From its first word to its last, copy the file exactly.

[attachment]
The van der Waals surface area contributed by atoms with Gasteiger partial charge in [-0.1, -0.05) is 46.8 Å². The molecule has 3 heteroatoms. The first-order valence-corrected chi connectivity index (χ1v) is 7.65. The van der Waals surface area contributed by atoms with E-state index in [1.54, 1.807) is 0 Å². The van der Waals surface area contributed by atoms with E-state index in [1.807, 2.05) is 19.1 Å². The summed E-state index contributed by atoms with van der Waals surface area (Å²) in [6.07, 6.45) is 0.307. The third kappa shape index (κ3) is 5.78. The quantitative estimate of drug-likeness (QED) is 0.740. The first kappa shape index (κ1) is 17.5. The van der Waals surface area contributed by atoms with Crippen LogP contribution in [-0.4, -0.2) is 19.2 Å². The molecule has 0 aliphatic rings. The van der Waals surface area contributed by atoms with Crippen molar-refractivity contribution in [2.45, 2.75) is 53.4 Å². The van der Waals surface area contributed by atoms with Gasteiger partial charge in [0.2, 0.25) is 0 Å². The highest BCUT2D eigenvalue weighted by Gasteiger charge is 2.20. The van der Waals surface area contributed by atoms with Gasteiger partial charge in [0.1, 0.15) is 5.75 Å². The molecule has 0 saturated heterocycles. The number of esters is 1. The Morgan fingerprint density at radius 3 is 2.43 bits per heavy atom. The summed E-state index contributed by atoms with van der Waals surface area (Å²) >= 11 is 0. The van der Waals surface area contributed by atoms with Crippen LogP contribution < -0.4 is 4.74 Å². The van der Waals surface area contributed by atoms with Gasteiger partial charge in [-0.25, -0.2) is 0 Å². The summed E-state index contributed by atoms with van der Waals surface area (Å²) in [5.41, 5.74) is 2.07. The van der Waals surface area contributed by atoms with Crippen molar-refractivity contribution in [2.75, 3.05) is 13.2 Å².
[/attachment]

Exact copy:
The van der Waals surface area contributed by atoms with Gasteiger partial charge in [-0.1, -0.05) is 46.8 Å². The molecule has 3 heteroatoms. The first-order valence-corrected chi connectivity index (χ1v) is 7.65. The van der Waals surface area contributed by atoms with E-state index in [1.54, 1.807) is 0 Å². The van der Waals surface area contributed by atoms with E-state index in [1.807, 2.05) is 19.1 Å². The summed E-state index contributed by atoms with van der Waals surface area (Å²) in [6.07, 6.45) is 0.307. The third kappa shape index (κ3) is 5.78. The quantitative estimate of drug-likeness (QED) is 0.740. The first kappa shape index (κ1) is 17.5. The van der Waals surface area contributed by atoms with Crippen LogP contribution in [-0.4, -0.2) is 19.2 Å². The molecule has 0 aliphatic rings. The van der Waals surface area contributed by atoms with Crippen molar-refractivity contribution in [2.45, 2.75) is 53.4 Å². The van der Waals surface area contributed by atoms with Gasteiger partial charge in [0.2, 0.25) is 0 Å². The highest BCUT2D eigenvalue weighted by Gasteiger charge is 2.20. The van der Waals surface area contributed by atoms with Gasteiger partial charge in [0.1, 0.15) is 5.75 Å². The molecule has 0 saturated heterocycles. The number of esters is 1. The Morgan fingerprint density at radius 3 is 2.43 bits per heavy atom. The summed E-state index contributed by atoms with van der Waals surface area (Å²) >= 11 is 0. The van der Waals surface area contributed by atoms with Crippen LogP contribution < -0.4 is 4.74 Å². The van der Waals surface area contributed by atoms with Gasteiger partial charge in [-0.25, -0.2) is 0 Å². The summed E-state index contributed by atoms with van der Waals surface area (Å²) in [5.41, 5.74) is 2.07. The van der Waals surface area contributed by atoms with Crippen molar-refractivity contribution in [2.75, 3.05) is 13.2 Å².